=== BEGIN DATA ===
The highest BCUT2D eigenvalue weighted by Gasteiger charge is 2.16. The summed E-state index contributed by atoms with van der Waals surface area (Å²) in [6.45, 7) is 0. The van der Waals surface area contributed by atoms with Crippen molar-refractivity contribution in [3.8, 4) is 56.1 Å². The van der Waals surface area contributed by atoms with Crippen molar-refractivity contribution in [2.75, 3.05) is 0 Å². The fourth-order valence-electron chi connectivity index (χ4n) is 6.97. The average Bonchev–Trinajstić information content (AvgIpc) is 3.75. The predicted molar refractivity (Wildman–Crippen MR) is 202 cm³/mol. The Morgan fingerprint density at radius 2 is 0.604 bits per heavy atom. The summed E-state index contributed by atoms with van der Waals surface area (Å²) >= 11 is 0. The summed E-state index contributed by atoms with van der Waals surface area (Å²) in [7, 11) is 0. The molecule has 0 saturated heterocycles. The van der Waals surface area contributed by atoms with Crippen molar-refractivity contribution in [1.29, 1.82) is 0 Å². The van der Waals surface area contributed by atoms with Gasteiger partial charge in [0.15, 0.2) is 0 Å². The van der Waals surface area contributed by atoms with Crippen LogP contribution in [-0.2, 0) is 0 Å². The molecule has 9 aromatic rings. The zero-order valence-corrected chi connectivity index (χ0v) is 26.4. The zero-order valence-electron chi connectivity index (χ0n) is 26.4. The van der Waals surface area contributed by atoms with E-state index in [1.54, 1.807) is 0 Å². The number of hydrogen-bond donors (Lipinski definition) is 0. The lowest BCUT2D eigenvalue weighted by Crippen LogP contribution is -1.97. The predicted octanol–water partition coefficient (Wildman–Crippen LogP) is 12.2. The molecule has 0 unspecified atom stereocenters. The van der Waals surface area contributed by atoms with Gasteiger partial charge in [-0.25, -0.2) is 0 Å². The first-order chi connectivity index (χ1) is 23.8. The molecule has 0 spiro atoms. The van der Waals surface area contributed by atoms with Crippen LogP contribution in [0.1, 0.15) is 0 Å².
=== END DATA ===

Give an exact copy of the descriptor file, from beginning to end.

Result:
The highest BCUT2D eigenvalue weighted by Gasteiger charge is 2.16. The summed E-state index contributed by atoms with van der Waals surface area (Å²) in [6.45, 7) is 0. The van der Waals surface area contributed by atoms with Crippen molar-refractivity contribution in [3.8, 4) is 56.1 Å². The van der Waals surface area contributed by atoms with Crippen molar-refractivity contribution in [2.75, 3.05) is 0 Å². The fourth-order valence-electron chi connectivity index (χ4n) is 6.97. The average Bonchev–Trinajstić information content (AvgIpc) is 3.75. The predicted molar refractivity (Wildman–Crippen MR) is 202 cm³/mol. The Morgan fingerprint density at radius 2 is 0.604 bits per heavy atom. The summed E-state index contributed by atoms with van der Waals surface area (Å²) >= 11 is 0. The summed E-state index contributed by atoms with van der Waals surface area (Å²) in [7, 11) is 0. The molecule has 0 saturated heterocycles. The van der Waals surface area contributed by atoms with Crippen molar-refractivity contribution in [1.29, 1.82) is 0 Å². The van der Waals surface area contributed by atoms with Gasteiger partial charge in [0.15, 0.2) is 0 Å². The van der Waals surface area contributed by atoms with Crippen LogP contribution in [-0.2, 0) is 0 Å². The molecule has 9 aromatic rings. The zero-order valence-corrected chi connectivity index (χ0v) is 26.4. The zero-order valence-electron chi connectivity index (χ0n) is 26.4. The van der Waals surface area contributed by atoms with E-state index in [1.54, 1.807) is 0 Å². The number of hydrogen-bond donors (Lipinski definition) is 0. The lowest BCUT2D eigenvalue weighted by Crippen LogP contribution is -1.97. The predicted octanol–water partition coefficient (Wildman–Crippen LogP) is 12.2. The molecule has 0 unspecified atom stereocenters. The van der Waals surface area contributed by atoms with Gasteiger partial charge in [-0.25, -0.2) is 0 Å². The first-order chi connectivity index (χ1) is 23.8. The molecule has 0 spiro atoms. The van der Waals surface area contributed by atoms with Crippen LogP contribution in [0.1, 0.15) is 0 Å².